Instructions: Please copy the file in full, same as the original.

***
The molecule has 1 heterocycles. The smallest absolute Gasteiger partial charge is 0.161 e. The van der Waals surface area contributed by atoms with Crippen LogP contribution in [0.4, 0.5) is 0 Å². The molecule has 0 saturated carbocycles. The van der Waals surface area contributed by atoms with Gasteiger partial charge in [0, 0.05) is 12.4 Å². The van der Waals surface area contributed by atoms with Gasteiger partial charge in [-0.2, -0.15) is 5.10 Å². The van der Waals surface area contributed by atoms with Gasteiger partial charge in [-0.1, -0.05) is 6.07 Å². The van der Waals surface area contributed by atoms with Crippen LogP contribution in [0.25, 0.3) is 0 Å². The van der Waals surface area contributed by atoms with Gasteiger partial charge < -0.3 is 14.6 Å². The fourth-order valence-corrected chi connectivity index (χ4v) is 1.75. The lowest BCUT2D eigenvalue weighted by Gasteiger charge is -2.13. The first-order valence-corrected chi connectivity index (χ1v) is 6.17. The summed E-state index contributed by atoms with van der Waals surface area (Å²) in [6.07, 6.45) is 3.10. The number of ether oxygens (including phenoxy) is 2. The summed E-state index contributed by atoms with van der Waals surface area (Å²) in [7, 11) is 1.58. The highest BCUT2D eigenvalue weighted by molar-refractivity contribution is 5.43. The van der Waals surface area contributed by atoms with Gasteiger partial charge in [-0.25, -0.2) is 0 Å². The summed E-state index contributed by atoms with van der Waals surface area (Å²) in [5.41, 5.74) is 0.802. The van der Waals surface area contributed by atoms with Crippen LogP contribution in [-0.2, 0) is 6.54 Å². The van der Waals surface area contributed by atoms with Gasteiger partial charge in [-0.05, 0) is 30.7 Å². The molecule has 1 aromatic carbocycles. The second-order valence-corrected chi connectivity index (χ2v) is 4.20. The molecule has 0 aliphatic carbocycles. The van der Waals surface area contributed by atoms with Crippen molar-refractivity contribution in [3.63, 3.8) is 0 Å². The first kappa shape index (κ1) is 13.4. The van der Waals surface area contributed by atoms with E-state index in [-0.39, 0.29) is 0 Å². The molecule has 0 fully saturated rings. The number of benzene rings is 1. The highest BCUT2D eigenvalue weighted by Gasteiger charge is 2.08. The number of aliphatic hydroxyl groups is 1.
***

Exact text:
The molecule has 1 heterocycles. The smallest absolute Gasteiger partial charge is 0.161 e. The van der Waals surface area contributed by atoms with Crippen LogP contribution in [0.4, 0.5) is 0 Å². The molecule has 0 saturated carbocycles. The van der Waals surface area contributed by atoms with Gasteiger partial charge in [0, 0.05) is 12.4 Å². The van der Waals surface area contributed by atoms with Gasteiger partial charge in [-0.2, -0.15) is 5.10 Å². The van der Waals surface area contributed by atoms with Gasteiger partial charge in [-0.1, -0.05) is 6.07 Å². The van der Waals surface area contributed by atoms with Crippen LogP contribution in [0.25, 0.3) is 0 Å². The van der Waals surface area contributed by atoms with Gasteiger partial charge < -0.3 is 14.6 Å². The fourth-order valence-corrected chi connectivity index (χ4v) is 1.75. The lowest BCUT2D eigenvalue weighted by Gasteiger charge is -2.13. The first-order valence-corrected chi connectivity index (χ1v) is 6.17. The summed E-state index contributed by atoms with van der Waals surface area (Å²) in [6.07, 6.45) is 3.10. The number of ether oxygens (including phenoxy) is 2. The summed E-state index contributed by atoms with van der Waals surface area (Å²) in [7, 11) is 1.58. The highest BCUT2D eigenvalue weighted by molar-refractivity contribution is 5.43. The van der Waals surface area contributed by atoms with Gasteiger partial charge in [-0.25, -0.2) is 0 Å². The summed E-state index contributed by atoms with van der Waals surface area (Å²) in [5.41, 5.74) is 0.802. The van der Waals surface area contributed by atoms with Crippen LogP contribution in [-0.2, 0) is 6.54 Å². The van der Waals surface area contributed by atoms with Gasteiger partial charge in [-0.05, 0) is 30.7 Å². The molecule has 1 aromatic carbocycles. The second-order valence-corrected chi connectivity index (χ2v) is 4.20. The molecule has 0 aliphatic carbocycles. The van der Waals surface area contributed by atoms with Crippen molar-refractivity contribution in [3.63, 3.8) is 0 Å². The first kappa shape index (κ1) is 13.4. The van der Waals surface area contributed by atoms with E-state index in [-0.39, 0.29) is 0 Å². The molecule has 0 fully saturated rings. The number of benzene rings is 1. The highest BCUT2D eigenvalue weighted by Gasteiger charge is 2.08. The number of aliphatic hydroxyl groups is 1.